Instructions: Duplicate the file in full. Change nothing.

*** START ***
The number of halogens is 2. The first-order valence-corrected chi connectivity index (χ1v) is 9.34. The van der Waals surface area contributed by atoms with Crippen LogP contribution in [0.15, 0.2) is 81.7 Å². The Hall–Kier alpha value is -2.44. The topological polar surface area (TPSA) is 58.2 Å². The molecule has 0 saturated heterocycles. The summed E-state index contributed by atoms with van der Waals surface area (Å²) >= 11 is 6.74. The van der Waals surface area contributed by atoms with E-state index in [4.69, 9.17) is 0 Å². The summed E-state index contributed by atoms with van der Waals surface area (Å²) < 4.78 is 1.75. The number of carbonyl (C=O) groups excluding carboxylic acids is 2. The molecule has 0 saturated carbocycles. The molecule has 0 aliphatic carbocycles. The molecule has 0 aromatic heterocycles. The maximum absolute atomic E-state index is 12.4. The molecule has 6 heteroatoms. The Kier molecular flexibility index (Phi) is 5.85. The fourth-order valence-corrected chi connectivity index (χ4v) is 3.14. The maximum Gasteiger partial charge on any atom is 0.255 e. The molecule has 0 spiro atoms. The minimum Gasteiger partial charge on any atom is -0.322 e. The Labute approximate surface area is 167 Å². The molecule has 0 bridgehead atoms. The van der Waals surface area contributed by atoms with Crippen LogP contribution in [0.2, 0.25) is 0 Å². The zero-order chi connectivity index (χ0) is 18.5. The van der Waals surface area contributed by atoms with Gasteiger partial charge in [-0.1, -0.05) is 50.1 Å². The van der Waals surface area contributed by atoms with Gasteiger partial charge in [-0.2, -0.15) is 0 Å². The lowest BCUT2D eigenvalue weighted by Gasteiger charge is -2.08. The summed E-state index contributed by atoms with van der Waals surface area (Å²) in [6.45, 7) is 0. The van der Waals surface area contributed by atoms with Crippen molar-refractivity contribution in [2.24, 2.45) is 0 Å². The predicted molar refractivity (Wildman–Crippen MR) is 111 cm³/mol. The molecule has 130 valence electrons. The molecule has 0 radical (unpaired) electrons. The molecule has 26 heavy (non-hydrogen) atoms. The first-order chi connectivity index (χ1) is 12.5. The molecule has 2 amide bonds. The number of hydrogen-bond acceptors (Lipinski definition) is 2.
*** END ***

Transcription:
The number of halogens is 2. The first-order valence-corrected chi connectivity index (χ1v) is 9.34. The van der Waals surface area contributed by atoms with Crippen LogP contribution in [0.15, 0.2) is 81.7 Å². The Hall–Kier alpha value is -2.44. The topological polar surface area (TPSA) is 58.2 Å². The molecule has 0 saturated heterocycles. The summed E-state index contributed by atoms with van der Waals surface area (Å²) >= 11 is 6.74. The van der Waals surface area contributed by atoms with E-state index in [4.69, 9.17) is 0 Å². The summed E-state index contributed by atoms with van der Waals surface area (Å²) < 4.78 is 1.75. The number of carbonyl (C=O) groups excluding carboxylic acids is 2. The molecule has 0 saturated carbocycles. The molecule has 0 aliphatic carbocycles. The molecule has 0 aromatic heterocycles. The maximum absolute atomic E-state index is 12.4. The molecule has 6 heteroatoms. The Kier molecular flexibility index (Phi) is 5.85. The fourth-order valence-corrected chi connectivity index (χ4v) is 3.14. The maximum Gasteiger partial charge on any atom is 0.255 e. The molecule has 0 spiro atoms. The minimum Gasteiger partial charge on any atom is -0.322 e. The Labute approximate surface area is 167 Å². The molecule has 0 bridgehead atoms. The van der Waals surface area contributed by atoms with Crippen LogP contribution in [0.2, 0.25) is 0 Å². The zero-order chi connectivity index (χ0) is 18.5. The van der Waals surface area contributed by atoms with Gasteiger partial charge in [-0.1, -0.05) is 50.1 Å². The van der Waals surface area contributed by atoms with Gasteiger partial charge in [-0.2, -0.15) is 0 Å². The lowest BCUT2D eigenvalue weighted by Gasteiger charge is -2.08. The summed E-state index contributed by atoms with van der Waals surface area (Å²) in [6.45, 7) is 0. The van der Waals surface area contributed by atoms with Crippen molar-refractivity contribution in [2.24, 2.45) is 0 Å². The predicted molar refractivity (Wildman–Crippen MR) is 111 cm³/mol. The molecule has 130 valence electrons. The molecule has 0 radical (unpaired) electrons. The molecule has 26 heavy (non-hydrogen) atoms. The first-order chi connectivity index (χ1) is 12.5. The molecule has 2 amide bonds. The number of hydrogen-bond acceptors (Lipinski definition) is 2.